The present paper aims to trace an international overview to provide ethical support to the debate on the matter. Precisely, the goal is the delimitation of foundations for clinical practice in the complex field of mental health between the recognition of the irreversibility of the disease, assessment of the state of physical and mental suffering, as well as the possibility of adopting free and informed choices.

2. International Regulatory Framework

Since the Dutch experience, dating back almost 30 years, several parliaments have passed laws in recent years to guarantee assistance at the end-of-life [14]. As regards euthanasia and assisted suicide, to date, the countries in which E/PAS practices are allowed are the so-called Benelux block (Belgium, the Netherlands, and Luxembourg), Canada, and Spain. Another interesting case for the applicability of end-of-life to psychiatric and neurocognitive disorders is represented by Swiss legislation, where only PAS is legal (Table 1).
The main regulatory experiences in Europe are undoubtedly represented by the laws on E/PAS approved in the Netherlands with the “Termination of Life on Request and Assisted Suicide (Review Procedures)” [14] and in Belgium with the “Belgian Act on Euthanasia” [15], two texts that became effective in 2002, both having—inter alia—unbearable and irremediable physical and/or psychological suffering as criteria for admissibility.
In Dutch legislation, while both euthanasia and support for suicide remain essentially two crimes, with the approval of the “Euthanasia Act” the exemption from criminal liability for health professionals who assist E/PAS has been provided.
Interestingly, the regulatory act provides clarifications for non-competent subjects. Specifically, this could be the case for subjects suffering from neurocognitive disorders. According to the most recent document, the “Euthanasia Code 2018”, the decision-making competence to request E/PAS remains valid in the initial stages of cognitive impairment. It is properly in these stages that a person could develop profound suffering along with the awareness of having an irreversible condition leading to a progressive reduction of cognitive and functional abilities, together with the fear of depending more and more on others. Concerning the advanced stages of dementia, however, the possibility of accessing E/PAS is still provided as long as the person expressed a free choice in this sense ex-ante, when fully competent. The advance directives must be validated by the physicians involved in the decision-making process, based on the entire course of the disease, the subject’s behavior, the residual communication methods, the absence of contraindications, and the persistence of unbearable suffering.
For patients with psychiatric disorders, precise indications are contained in the “Euthanasia Code 2018”. First of all, the patient should be fully aware of the disorder, and it is necessary to exclude a reduction of his/her ability to judge, thus ensuring decision-making competence and the voluntary and well-considered nature of the request. The absence of any prospect of improvement and of a reasonable alternative is also required.
The refusal of a therapeutic possibility excludes the definition of “suffering with no prospect of improvement”. The latter assessment, however, jointly includes the physician and the patient, who must consider any treatment as a realistic alternative to alleviate or end suffering, notwithstanding that no patient can be forced to undergo any possible form of treatment.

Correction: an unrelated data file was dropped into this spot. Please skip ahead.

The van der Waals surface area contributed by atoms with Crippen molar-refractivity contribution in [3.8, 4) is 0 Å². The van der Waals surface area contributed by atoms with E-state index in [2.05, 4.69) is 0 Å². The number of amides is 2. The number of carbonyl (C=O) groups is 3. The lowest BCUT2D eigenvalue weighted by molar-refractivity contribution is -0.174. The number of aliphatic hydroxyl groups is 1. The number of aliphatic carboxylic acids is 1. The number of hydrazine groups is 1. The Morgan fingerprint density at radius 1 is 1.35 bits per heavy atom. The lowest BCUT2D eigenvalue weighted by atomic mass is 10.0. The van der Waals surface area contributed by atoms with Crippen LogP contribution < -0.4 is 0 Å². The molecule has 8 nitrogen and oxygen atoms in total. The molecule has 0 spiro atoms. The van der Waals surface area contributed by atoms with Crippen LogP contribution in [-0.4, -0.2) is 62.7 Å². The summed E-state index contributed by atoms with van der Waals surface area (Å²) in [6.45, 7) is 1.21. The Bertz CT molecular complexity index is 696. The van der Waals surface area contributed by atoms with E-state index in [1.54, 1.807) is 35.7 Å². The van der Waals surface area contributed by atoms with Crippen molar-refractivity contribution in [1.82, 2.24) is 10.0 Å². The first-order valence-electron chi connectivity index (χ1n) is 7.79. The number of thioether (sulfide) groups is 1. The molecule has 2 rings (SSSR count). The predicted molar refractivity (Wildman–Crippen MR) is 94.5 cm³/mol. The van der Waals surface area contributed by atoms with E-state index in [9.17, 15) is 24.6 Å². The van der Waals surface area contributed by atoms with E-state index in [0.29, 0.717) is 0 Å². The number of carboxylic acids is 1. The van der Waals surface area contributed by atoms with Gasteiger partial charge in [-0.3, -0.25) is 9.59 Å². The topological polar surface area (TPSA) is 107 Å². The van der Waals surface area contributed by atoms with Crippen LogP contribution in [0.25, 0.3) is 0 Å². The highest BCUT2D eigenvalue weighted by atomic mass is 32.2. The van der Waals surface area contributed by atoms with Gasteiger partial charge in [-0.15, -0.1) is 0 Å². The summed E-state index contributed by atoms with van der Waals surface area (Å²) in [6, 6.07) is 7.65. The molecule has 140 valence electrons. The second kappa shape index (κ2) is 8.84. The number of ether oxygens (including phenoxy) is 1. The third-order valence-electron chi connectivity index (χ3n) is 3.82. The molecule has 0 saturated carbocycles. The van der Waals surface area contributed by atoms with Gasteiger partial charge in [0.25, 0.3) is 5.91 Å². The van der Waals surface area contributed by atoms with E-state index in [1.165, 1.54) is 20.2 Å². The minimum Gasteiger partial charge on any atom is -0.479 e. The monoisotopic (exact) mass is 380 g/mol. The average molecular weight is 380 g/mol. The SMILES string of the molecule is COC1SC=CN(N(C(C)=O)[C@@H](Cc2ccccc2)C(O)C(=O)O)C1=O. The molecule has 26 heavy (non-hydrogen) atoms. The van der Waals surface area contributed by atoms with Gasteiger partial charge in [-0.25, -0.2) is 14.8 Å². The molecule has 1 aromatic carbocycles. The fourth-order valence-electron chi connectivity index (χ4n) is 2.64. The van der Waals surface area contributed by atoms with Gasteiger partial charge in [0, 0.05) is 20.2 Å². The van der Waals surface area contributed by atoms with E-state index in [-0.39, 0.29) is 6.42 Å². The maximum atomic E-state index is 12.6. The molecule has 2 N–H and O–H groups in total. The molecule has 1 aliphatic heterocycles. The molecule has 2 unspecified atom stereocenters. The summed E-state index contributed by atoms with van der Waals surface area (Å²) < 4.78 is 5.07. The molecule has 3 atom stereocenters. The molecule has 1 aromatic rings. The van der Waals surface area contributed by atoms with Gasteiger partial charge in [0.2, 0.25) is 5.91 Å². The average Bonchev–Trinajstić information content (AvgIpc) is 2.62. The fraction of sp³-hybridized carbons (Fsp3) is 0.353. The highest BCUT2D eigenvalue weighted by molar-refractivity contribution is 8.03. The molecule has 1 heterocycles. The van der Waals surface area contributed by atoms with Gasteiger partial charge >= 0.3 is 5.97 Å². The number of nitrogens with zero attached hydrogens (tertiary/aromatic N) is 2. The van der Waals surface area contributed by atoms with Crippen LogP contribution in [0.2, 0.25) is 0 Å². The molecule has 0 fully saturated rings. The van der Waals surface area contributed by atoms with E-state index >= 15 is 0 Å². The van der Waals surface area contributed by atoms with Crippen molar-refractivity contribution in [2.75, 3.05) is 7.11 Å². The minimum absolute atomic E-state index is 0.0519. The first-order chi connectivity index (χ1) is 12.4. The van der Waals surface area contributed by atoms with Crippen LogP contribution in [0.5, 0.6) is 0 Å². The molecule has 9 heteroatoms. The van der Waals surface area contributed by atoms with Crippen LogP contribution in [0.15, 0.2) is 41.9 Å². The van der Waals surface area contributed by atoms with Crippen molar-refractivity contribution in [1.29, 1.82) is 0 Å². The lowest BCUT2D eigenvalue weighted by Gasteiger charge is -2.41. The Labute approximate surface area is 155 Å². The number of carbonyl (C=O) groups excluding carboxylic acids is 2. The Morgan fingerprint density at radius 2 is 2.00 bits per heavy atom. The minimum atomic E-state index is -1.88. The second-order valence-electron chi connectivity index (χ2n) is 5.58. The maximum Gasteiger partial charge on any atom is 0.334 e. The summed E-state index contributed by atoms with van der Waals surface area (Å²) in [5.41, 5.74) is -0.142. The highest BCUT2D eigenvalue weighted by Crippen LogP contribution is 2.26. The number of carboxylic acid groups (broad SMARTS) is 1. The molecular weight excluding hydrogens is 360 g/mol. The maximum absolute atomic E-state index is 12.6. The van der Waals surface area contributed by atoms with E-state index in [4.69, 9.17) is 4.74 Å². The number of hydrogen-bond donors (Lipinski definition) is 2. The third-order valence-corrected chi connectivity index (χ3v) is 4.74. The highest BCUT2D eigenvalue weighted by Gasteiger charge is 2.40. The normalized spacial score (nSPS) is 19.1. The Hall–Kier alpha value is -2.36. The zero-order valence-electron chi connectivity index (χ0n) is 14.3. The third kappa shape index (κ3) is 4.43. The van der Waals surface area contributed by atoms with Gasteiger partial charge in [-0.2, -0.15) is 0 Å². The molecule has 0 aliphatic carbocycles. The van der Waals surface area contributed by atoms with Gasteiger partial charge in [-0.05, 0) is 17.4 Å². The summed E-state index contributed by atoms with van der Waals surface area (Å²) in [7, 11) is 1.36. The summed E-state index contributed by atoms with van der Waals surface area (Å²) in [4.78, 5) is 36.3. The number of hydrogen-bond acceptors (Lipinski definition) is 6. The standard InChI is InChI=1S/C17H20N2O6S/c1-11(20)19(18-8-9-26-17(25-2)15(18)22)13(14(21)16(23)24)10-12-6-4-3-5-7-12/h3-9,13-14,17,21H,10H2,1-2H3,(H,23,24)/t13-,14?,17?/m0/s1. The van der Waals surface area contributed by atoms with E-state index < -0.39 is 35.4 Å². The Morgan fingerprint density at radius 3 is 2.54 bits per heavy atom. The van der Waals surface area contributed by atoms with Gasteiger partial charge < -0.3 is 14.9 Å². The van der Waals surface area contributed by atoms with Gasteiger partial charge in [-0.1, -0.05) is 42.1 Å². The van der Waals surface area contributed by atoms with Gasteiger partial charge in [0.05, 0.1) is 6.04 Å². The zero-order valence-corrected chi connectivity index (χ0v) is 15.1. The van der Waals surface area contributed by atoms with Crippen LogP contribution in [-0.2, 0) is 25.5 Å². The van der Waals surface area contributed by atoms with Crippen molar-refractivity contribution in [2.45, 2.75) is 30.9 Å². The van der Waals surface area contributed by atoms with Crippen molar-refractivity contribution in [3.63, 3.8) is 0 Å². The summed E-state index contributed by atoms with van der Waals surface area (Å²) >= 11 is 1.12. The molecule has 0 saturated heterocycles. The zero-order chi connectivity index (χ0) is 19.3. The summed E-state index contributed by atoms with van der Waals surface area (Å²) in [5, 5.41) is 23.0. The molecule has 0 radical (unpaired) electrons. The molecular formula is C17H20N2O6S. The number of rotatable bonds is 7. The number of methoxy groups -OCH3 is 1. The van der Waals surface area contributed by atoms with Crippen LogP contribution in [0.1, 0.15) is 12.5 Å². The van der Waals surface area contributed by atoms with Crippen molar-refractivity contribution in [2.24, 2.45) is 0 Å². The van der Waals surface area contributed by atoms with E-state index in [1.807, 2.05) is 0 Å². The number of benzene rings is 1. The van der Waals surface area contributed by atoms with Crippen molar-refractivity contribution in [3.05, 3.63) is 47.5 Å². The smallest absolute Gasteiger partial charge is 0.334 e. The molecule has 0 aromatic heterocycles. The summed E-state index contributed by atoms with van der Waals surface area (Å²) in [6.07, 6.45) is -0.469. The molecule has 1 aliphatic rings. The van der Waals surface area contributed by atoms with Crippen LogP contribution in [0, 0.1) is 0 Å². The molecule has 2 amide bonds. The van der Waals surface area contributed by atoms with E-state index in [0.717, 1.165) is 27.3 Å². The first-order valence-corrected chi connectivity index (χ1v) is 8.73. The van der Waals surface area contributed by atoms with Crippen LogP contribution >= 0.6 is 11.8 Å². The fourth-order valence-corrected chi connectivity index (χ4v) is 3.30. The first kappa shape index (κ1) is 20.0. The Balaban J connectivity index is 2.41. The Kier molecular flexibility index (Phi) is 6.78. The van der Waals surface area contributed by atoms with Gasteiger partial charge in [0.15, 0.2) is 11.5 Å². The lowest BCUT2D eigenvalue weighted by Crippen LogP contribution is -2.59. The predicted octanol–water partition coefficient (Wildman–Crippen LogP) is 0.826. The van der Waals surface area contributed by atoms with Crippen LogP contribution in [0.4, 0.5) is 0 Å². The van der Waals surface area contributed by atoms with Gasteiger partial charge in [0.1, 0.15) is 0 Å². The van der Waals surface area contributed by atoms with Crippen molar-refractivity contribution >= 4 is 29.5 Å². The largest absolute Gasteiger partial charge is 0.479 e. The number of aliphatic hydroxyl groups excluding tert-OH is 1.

In Belgium, the “Belgian Act on Euthanasia” provides, as in the case of the Dutch statute, a series of elements that, if respected, exclude the punishment of the healthcare professional. It substantially reflects the Dutch Code, although with some more articulated points and, at the same time, more controversial. For example, the possibility of accessing E/PAS is also provided for emancipated minors, a condition that has not been appropriately defined, especially in anticipation of the possibility of requesting E/PAS for mental disorders (pE/PAS) [16]. This criterion was amended in 2014, with the extension of the possibility of accessing E/PAS for all minors judged to possess the capacity for discernment, in compliance with all the other criteria provided, and only for physical diseases, even if the provisions for emancipated minors have not been changed [17].
Additionally, two points are particularly controversial:
no specification is provided on previously attempted treatments required to define the medical condition as “cannot be alleviated”;
the concept of the “medically futile condition”, as the situation in which the patient must be, seems epistemologically fragile, devoid of quantitative validity, and precarious also from a qualitative point of view, as emerged by comparing the opinions between groups of doctors, nurses, and patients [18,19]. Moreover, although the connotation of futility has ethical foundations for some organic disease treatments, it could be difficult to apply to mental, especially psychiatric, disorders.
Moreover, even Luxembourg, with its “Euthanasia and Assisted Suicide Act” of 2009, allows E/PAS.
Spain has recently joined the Benelux countries’ legislations, where E/PAS is also extended to patients with mental disorders, with the “Ley Orgánica 3/2021, de 24 de marzo, de regulación de la eutanasia”. However, unlike the three aforementioned countries, Spain has integrated into its legal system not decriminalization but the legitimacy of both euthanasia and medically assisted suicide, procedures included in the constitutionally guaranteed fundamental rights of the person.
Since 1942, Switzerland has allowed PAS, as long as the motives are not selfish.